By Srilekha Cherukuvada, Staff Writer
“How dare you.” Greta Thunberg’s resounding voice rang on the stage to the audience. “For more than 30 years the science has been crystal clear. How dare you continue to look away, and come here saying that you’re doing enough when the politics and solutions needed are still nowhere in sight.”
And with that, social media platforms exploded with new hashtags and posts about Thunberg’s impactful speech. Within seconds, the buzz surged and people couldn’t stop talking about Thunberg’s raw, emotional words as she spoke, nearly in tears. Her activism immediately inspired.
Activism isn’t something that can come easily to everyone. You have to work on it. You have to aspire to change the world. You have to navigate through a winding, twisting road of hate and opposition until you finally reach your goal. And then you start all over again with another issue. It’s hard work for anyone, let alone for a teenager, and requires a fearlessness that most people, adults and teenagers alike, find hard to muster.
But to Greta Thunberg, tenacious 16-year-old environmental activist, this simply seemed like the right thing to do.
Within the span of one year, Thunberg has become an outspoken star in the world of social activism, one moment standing outside the Swedish parliament, and another organizing one of the biggest climate change activism movements in the world. However, her rise to the top didn’t come all that easy. As a person on the autism spectrum, Thunberg struggled with discrimination in the social activism workplace. She was severely criticized by the extremist leader of the People’s Party of Canada, Maxime Bernier, very recently.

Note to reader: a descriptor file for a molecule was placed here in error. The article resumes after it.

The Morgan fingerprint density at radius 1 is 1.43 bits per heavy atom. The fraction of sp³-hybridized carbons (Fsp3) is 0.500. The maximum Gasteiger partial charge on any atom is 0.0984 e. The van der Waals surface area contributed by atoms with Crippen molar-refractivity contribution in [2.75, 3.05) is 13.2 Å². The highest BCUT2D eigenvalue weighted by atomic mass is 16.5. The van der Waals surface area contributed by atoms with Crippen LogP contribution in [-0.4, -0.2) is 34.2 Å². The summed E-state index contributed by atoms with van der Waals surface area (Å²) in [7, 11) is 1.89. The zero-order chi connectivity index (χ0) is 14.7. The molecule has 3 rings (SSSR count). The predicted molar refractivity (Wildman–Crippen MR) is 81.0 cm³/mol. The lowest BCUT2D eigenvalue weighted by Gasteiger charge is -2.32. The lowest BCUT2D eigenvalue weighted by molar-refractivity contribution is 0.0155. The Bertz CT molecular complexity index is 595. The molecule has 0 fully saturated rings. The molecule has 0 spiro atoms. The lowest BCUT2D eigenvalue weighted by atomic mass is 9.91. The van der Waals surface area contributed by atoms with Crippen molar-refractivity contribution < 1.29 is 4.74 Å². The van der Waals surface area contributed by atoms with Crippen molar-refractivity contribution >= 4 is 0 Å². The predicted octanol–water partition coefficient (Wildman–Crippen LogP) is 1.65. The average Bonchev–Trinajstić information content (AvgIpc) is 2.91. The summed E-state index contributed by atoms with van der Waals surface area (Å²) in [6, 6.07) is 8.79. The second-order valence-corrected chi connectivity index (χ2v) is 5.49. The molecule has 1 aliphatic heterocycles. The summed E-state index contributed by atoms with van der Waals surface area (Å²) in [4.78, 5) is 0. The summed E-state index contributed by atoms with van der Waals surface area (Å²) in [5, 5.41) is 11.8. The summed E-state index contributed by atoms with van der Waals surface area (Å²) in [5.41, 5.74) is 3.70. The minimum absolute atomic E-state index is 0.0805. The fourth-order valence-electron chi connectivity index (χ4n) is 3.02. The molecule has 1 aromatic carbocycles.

But she kept going. Autism didn’t hinder her ambition to create change. It helped her. In fact, her autism allowed her to see everything in black and white. She didn’t play by the rules of the game. Instead of sitting back in peace, she used her obstacles to be stronger and inspire others through her actions. She wrote two published books about activism, and didn’t stop there. She spoke about how politicians are failing us. She preached about the right to a future for generations to come.
“We’ll be watching you,” Thunberg said at the United Nations Climate Action Summit. “This is all wrong. I shouldn’t be up here. I should be back in school, on the other side of the ocean.”
She couldn’t have been more right. Why should a 16-year-old deliver a speech in front of thousands of adults about something that they could have stopped decades ago? Why should a young, autistic girl be criticized for being a leader?
Her speech echoed through the minds of world leaders and communities across the world fighting against climate change. Her passionate words had an impact, and that’s what every activist strives to do.
Thunberg’s strength and perseverance is just as much something to admire as something to learn from. Instead of watching from the sidelines with the majority of the world, she stood up, she wrote, and she spoke. She took action and initiative. She didn’t pay attention to her haters. She didn’t care what other people thought about her words. She simply spoke her mind for what she thought was right.
And that’s what we all should do.